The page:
Before the pandemic upended economies around the world, private label brands had already arrived. A 2019 IRI Consumer Connect Survey found that “private brand dollar sales grew 3.8% in 2019, twice the rate of national brands.”
That growth has convinced big retailers such as Kroger and Target to double down on expanding and promoting store brand products. According to Numerator, a Chicago market research firm, in less than a year since its launch, Target's Good & Gather private label brand has found its way into 13% of American households.
"While shoppers across generations and income groups are undoubtedly more price-conscious, they're turning to private labels because of their positive perceptions of the value," IRI vice president of content and thought leadership Joan Driggs said in a release announcing the survey results. "Shoppers are buying private brands because it makes them feel good to save money without sacrificing taste, selection, or quality. The improved consumer perception of private label value has a growing influence on store choice, with many leading retailers offering premium private label selections."
Private Label Products Outperform National Brands
As consumers rush to grocery stores, private label brands continue to outperform national brands, posting double-digit sales growth during the pandemic.
Nielsen reports that first-quarter dollar sales of private label products across all retail outlets climbed nearly 15% during the first quarter of 2019, increasing $4.9 billion year over year. Total dollar sales for store brands in the first quarter were a whopping $38.4 billion, with 13.2 billion units sold.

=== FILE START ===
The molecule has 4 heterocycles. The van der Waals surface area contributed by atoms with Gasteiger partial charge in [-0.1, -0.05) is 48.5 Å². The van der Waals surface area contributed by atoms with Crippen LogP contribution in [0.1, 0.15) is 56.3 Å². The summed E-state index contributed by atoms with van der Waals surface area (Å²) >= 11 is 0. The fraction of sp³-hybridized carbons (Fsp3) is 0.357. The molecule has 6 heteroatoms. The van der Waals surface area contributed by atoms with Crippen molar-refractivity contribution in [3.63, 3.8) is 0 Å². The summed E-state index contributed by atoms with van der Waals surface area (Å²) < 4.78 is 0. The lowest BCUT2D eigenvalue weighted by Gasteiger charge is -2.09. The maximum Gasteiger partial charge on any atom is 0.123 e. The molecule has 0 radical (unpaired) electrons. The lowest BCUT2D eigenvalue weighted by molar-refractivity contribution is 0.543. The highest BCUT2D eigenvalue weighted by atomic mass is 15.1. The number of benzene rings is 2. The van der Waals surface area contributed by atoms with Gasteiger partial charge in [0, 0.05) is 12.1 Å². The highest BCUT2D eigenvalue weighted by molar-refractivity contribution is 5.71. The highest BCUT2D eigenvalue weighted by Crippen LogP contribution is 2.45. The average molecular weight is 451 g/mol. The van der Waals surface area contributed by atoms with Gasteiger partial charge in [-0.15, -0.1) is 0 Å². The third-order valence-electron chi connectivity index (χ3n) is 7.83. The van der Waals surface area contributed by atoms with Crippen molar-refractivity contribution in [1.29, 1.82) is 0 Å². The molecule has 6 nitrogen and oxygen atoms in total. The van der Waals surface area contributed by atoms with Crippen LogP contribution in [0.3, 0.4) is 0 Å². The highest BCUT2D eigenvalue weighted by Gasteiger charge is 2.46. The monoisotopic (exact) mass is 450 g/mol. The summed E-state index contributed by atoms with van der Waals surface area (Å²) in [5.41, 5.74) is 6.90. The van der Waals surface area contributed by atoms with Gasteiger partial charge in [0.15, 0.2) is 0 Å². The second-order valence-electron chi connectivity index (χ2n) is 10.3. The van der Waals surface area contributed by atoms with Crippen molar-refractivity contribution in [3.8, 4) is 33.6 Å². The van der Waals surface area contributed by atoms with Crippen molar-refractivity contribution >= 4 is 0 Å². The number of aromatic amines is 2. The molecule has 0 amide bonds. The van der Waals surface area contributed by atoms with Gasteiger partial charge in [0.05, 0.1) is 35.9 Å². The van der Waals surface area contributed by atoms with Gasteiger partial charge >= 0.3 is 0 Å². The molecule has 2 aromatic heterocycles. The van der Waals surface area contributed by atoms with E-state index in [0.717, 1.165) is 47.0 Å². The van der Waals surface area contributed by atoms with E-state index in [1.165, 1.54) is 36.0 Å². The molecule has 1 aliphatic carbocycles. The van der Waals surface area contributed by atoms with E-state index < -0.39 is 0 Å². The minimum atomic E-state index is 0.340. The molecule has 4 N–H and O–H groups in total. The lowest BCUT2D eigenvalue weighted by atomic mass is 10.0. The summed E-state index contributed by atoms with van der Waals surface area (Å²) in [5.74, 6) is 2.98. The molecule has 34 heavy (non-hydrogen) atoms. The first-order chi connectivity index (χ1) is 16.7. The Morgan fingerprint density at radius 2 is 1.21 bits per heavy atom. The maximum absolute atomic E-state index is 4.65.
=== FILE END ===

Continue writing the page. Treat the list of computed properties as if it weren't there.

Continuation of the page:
According to Nielsen's data, during the first quarter of 2020, private labels gained about a third more in both dollar and unit sales than national brands.
Across all U.S. retail outlets, store brands grew 14.6% in dollar volume and 12.8% in unit volume, compared to gains of 11.5% in dollars and 9.2% in units for national brands.
Among the retail channels, Nielsen reports that store brands' most robust gains occurred in the mass market, including mass merchandisers, clubs, and dollar stores. Store brands gained 16.6% in dollar sales and 16.5% in unit sales compared to the same quarter in 2019. That expansion surpassed national brands, which advanced 10.1% in dollars and 7.3% in units.
“There’s no doubt that shopper behavior was highly influenced by consumer fears,” PLMA President Brian Sharoff said of the Nielsen research. “Nonetheless, the statistics point to greater acceptance of retailer brands as the coronavirus crisis evolves.”
While the future looks bright for private label brands, obstacles remain, especially as the supply chain continues to buckle under the added strain, it's been under for months. After all, even the most optimistic experts predict an economic downturn following such a historic number of Americans filing for unemployment.
We recently hosted a webinar that outlined supply chain survival tips for retailers, check it out here.